A familiar pitfall of genre fiction is the temptation of formula. Science fiction, romantic fiction, ghost stories, horror fiction, romantic fiction, all have their formulaic aspects. And so too does crime fiction. Now, there are some excellent stories that stick very closely to a formula, but it is always refreshing to read a story that defies one's expectations.
I was reminded of this when watching The Suspect the other night. There are several films sharing this title -the one I'm talking about dates from last year,and was written and directed by Stuart Connelly. The starting point is a bank robbery, but this is a story very different from Salamander, which I discussed over the week-end, and which also opens with a raid on a bank. Here, the robbery is followed by a quick arrest. Two cops behave unpleasantly towards the suspect, who is black,and for a while the story follows drab and conventional lines. But then the tables are turned.
There are a number of plot twists in The Suspect which I don't want to spoil. Overall, I felt it was an interesting film, with a number of thought-provoking ideas, although some of them didn't seem to me to be handled very smoothly. As a result, the film as a whole felt a bit disjointed, though the final scenes were pretty good. But what I liked about the screenplay was that it was quite ambitious, eschewing formula in favour of an unorthodox plot and some worthwhile observations about how easy it is to stereotype other people..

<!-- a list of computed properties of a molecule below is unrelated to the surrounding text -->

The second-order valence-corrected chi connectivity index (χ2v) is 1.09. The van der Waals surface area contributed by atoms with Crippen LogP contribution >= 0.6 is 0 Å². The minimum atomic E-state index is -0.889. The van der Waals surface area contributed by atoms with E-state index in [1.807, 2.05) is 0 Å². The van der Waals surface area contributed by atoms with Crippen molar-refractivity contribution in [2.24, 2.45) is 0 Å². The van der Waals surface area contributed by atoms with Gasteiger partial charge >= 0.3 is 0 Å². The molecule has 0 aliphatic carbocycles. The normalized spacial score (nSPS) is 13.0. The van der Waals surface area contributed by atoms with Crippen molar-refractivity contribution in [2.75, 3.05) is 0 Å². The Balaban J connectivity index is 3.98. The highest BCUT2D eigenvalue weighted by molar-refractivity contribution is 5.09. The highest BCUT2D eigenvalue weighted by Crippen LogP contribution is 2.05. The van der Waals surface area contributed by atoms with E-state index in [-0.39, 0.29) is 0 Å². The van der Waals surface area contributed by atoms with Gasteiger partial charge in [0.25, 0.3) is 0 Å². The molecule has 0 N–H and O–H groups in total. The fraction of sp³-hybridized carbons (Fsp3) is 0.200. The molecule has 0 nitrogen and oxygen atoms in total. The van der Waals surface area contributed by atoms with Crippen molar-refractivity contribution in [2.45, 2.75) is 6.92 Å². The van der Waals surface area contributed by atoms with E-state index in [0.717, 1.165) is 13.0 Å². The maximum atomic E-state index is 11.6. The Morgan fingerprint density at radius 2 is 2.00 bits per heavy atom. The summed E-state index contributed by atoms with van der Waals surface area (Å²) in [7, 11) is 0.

Because there are a number of well-established formulae for mystery stories, writers can have a good deal of fun subverting reader expectations. Sometimes, the result verges on parody or pastiche - the recent series of Sherlock is an example, taking a classic character and doing something fresh with it. The Evadne Mount books of Gilbert Adair show another way of subverting the genre - something the author does most brilliantly in And Then There Was No One. That book was a sort of homage to Christie, and of course she was particularly daring in the way she defied expectations. Think of whodunit in The Murder of Roger Ackroyd and Murder on the Orient Express, for instance. Not to mention Murder is Easy, Curtain, and... well, there are plenty of others.
Anthony Berkeley was another Golden Age writer who loved to defy expectations. Even when his experiments were not a complete success, they were invariably interesting. In the modern age, there are plenty of novelists who are very good at changing a story's direction when the reader least expects it - the very talented Andrew Taylor is an example, His Roth Trilogy is quite superb in this respect.
To write a novel that defies reader expectations isn't straightforward, and it's probably not a method to recommend to the inexperienced author. Done well, though, it can provide enormous pleasure for both reader and writer. Anyway, here's a question for you, faithful readers of this blog - what is your favourite example of a crime story that defies expectations?